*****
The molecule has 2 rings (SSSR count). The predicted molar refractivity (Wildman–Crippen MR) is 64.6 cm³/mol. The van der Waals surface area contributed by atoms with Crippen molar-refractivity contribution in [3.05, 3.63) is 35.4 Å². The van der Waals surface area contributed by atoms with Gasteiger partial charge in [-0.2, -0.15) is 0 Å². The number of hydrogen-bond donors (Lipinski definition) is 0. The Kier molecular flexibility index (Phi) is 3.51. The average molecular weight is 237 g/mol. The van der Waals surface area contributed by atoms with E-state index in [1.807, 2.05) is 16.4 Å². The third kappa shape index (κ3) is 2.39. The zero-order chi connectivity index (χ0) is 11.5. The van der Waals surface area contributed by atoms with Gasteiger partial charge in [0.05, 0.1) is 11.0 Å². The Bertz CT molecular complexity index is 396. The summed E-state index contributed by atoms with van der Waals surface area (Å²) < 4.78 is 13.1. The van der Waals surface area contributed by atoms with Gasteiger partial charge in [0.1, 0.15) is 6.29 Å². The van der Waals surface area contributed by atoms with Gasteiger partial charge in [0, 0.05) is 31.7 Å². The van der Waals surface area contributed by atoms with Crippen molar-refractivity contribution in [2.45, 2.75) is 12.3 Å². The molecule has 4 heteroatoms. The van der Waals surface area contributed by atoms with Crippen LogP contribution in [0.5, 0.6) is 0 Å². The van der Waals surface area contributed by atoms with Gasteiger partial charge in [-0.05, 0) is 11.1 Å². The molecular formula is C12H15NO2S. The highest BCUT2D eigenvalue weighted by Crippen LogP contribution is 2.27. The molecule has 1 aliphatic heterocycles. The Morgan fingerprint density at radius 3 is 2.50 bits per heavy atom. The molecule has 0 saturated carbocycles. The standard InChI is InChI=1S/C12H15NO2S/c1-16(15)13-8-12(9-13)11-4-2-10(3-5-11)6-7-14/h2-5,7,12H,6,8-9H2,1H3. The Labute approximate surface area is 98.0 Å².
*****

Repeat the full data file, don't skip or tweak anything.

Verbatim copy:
The molecule has 2 rings (SSSR count). The predicted molar refractivity (Wildman–Crippen MR) is 64.6 cm³/mol. The van der Waals surface area contributed by atoms with Crippen molar-refractivity contribution in [3.05, 3.63) is 35.4 Å². The van der Waals surface area contributed by atoms with Gasteiger partial charge in [-0.2, -0.15) is 0 Å². The number of hydrogen-bond donors (Lipinski definition) is 0. The Kier molecular flexibility index (Phi) is 3.51. The average molecular weight is 237 g/mol. The van der Waals surface area contributed by atoms with E-state index in [1.807, 2.05) is 16.4 Å². The third kappa shape index (κ3) is 2.39. The zero-order chi connectivity index (χ0) is 11.5. The van der Waals surface area contributed by atoms with Gasteiger partial charge in [0.05, 0.1) is 11.0 Å². The Bertz CT molecular complexity index is 396. The summed E-state index contributed by atoms with van der Waals surface area (Å²) < 4.78 is 13.1. The van der Waals surface area contributed by atoms with Gasteiger partial charge in [0.1, 0.15) is 6.29 Å². The van der Waals surface area contributed by atoms with Gasteiger partial charge in [0, 0.05) is 31.7 Å². The van der Waals surface area contributed by atoms with Crippen molar-refractivity contribution in [2.45, 2.75) is 12.3 Å². The molecule has 4 heteroatoms. The van der Waals surface area contributed by atoms with Crippen LogP contribution in [0.5, 0.6) is 0 Å². The van der Waals surface area contributed by atoms with Gasteiger partial charge in [-0.05, 0) is 11.1 Å². The molecular formula is C12H15NO2S. The highest BCUT2D eigenvalue weighted by Crippen LogP contribution is 2.27. The molecule has 1 aliphatic heterocycles. The Morgan fingerprint density at radius 3 is 2.50 bits per heavy atom. The molecule has 0 saturated carbocycles. The standard InChI is InChI=1S/C12H15NO2S/c1-16(15)13-8-12(9-13)11-4-2-10(3-5-11)6-7-14/h2-5,7,12H,6,8-9H2,1H3. The Labute approximate surface area is 98.0 Å².